One of the largest toxic algae blooms seen off California has shut down recreational and commercial fishing along the West Coast and could be contributing to a host of sea lion strandings in the Bay Area, scientists said this week.
The algae, pseudo-nitzschia, is a food source for small fish such as anchovies and sardines as well shellfish but it releases a neurotoxin called domoic acid that has been known to kill marine life and is harmful to humans in high enough doses.
Marine life experts are investigating if the blooms have contributed to an above-average number of sea lion strandings in Northern California. Thousands of malnourished pups have come ashore since the beginning of the year and experts have struggled to find out why.
So far scientists have determined that a likely culprit is the unusually warm waters in the Pacific this year, which has limited the sea lions' food supply since January, according to the Marine Mammal Center.
But the algae bloom could be playing an outsized role in the most recent incidents, said Raphael Kudela, professor of ocean sciences and chairman of ocean health at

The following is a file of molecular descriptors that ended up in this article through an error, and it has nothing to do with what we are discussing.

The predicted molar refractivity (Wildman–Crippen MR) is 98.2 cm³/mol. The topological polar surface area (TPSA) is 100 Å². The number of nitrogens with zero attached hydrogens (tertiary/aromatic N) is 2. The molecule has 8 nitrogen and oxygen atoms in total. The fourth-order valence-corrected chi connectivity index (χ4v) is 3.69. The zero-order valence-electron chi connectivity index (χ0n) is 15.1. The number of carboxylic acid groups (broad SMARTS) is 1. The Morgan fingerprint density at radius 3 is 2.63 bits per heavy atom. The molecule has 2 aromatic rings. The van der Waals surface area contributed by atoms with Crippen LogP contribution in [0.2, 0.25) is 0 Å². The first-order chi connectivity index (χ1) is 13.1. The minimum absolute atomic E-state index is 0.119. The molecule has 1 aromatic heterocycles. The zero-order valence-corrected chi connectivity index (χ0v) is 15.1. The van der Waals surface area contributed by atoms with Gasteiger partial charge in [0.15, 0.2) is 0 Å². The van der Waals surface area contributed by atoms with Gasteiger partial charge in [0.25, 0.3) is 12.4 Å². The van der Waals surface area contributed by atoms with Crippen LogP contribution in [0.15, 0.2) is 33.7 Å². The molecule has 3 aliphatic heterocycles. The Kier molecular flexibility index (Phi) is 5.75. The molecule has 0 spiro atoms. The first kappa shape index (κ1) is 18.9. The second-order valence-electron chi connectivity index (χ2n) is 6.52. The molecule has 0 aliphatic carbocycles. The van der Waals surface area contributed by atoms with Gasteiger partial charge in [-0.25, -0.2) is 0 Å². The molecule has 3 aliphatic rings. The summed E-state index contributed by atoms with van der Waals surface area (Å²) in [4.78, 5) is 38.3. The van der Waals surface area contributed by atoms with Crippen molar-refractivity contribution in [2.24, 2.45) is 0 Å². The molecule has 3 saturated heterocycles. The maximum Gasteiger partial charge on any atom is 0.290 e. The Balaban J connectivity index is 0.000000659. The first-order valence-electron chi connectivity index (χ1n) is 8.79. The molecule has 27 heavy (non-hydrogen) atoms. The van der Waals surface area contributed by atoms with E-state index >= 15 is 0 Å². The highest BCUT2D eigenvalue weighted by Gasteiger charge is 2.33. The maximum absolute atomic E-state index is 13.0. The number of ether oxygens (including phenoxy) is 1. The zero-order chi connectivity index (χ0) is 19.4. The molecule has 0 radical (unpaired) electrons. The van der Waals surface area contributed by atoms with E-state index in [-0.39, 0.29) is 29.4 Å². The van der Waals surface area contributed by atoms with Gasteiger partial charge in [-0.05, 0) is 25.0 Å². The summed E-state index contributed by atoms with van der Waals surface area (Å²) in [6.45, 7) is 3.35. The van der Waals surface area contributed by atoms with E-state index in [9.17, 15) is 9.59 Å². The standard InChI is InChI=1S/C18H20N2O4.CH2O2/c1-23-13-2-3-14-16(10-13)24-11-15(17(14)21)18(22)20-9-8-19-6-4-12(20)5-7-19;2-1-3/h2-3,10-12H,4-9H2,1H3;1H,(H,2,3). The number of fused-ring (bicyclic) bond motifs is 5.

"I wouldn't be surprised if many of the strandings over the past month were not related to toxin," Kudela said in an e-mail to The Times. "We test the samples for the rescue centers, so we will eventually know how many animals were exposed to toxin."
Scientists concluded a pelican in Monterey in late May died from domoic acid poisoning and a sea lion fell ill days later but survived, he added.
Since the bloom began in May, the California Department of Public Health has issued warnings on recreational harvesting of shellfish and Washington state has issued its largest closure of its multimillion-dollar Dungeness crab fishery, the National Oceanic and Atmospheric Administration said. The entire Oregon coast has also been closed to recreational razor clam harvesting after high levels of domoic acid were found, that state's Department of Agriculture said.
The algae typically blooms in warm water in the spring, but this year's bloom is the biggest since 2000, according to Kudela. Scientists from Monterey to Vancouver and even as far north as Alaska have reported seeing algae blooms and the requisite high levels of domoic acid in the water, Kudela said.
A "warm blob" of water that's been stubbornly idle off the Pacific Coast this year may be contributing to the bloom's size and staying power, said Clarissa Anderson, a researcher with UC Santa Cruz's Institute of Marine Sciences.
The blob could be "limiting the natural exchange of waters and not allowing the bloom to be pushed offshore as often happens from coastal winds in other years," Anderson said in an email.
"This is unprecedented in terms of the extent and magnitude of this harmful algal bloom and the warm water conditions we're seeing off shore," Vera Trainer, a manager with the Marine Microbes and Toxins Program at the Northwest Fisheries Science Center in Seattle, said in a statement.
"So long as the weather conditions don't change, the bloom could persist," Kudela said. "We usually expect to see it go away after a few weeks to a month. We are going on two months, which is unusual."